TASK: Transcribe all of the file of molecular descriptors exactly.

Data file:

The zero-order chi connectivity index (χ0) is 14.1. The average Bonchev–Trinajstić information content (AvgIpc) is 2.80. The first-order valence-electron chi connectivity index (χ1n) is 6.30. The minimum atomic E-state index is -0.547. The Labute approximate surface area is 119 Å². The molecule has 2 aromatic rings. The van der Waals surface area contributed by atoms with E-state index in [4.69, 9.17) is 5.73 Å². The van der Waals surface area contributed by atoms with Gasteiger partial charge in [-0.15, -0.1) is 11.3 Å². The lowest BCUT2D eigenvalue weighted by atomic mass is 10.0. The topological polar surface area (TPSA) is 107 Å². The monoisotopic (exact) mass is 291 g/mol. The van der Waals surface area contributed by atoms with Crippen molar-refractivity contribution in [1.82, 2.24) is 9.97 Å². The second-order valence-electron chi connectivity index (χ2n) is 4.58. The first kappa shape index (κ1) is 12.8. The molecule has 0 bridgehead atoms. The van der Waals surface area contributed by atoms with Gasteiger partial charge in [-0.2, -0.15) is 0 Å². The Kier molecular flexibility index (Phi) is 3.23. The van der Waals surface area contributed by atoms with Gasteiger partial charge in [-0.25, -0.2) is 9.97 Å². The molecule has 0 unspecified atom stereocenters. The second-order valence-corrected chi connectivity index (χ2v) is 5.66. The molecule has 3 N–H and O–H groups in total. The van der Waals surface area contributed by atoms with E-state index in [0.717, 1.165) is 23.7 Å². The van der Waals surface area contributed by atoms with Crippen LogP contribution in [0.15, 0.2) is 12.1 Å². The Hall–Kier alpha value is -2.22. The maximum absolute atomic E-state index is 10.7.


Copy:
The zero-order chi connectivity index (χ0) is 14.1. The average Bonchev–Trinajstić information content (AvgIpc) is 2.80. The first-order valence-electron chi connectivity index (χ1n) is 6.30. The minimum atomic E-state index is -0.547. The Labute approximate surface area is 119 Å². The molecule has 2 aromatic rings. The van der Waals surface area contributed by atoms with E-state index in [4.69, 9.17) is 5.73 Å². The van der Waals surface area contributed by atoms with Gasteiger partial charge in [-0.15, -0.1) is 11.3 Å². The lowest BCUT2D eigenvalue weighted by atomic mass is 10.0. The topological polar surface area (TPSA) is 107 Å². The monoisotopic (exact) mass is 291 g/mol. The van der Waals surface area contributed by atoms with Crippen molar-refractivity contribution in [1.82, 2.24) is 9.97 Å². The second-order valence-electron chi connectivity index (χ2n) is 4.58. The first kappa shape index (κ1) is 12.8. The molecule has 0 bridgehead atoms. The van der Waals surface area contributed by atoms with Gasteiger partial charge in [-0.2, -0.15) is 0 Å². The Kier molecular flexibility index (Phi) is 3.23. The van der Waals surface area contributed by atoms with Gasteiger partial charge in [-0.25, -0.2) is 9.97 Å². The molecule has 0 unspecified atom stereocenters. The second-order valence-corrected chi connectivity index (χ2v) is 5.66. The molecule has 3 N–H and O–H groups in total. The van der Waals surface area contributed by atoms with E-state index in [0.717, 1.165) is 23.7 Å². The van der Waals surface area contributed by atoms with Crippen LogP contribution in [0.15, 0.2) is 12.1 Å². The Hall–Kier alpha value is -2.22. The maximum absolute atomic E-state index is 10.7.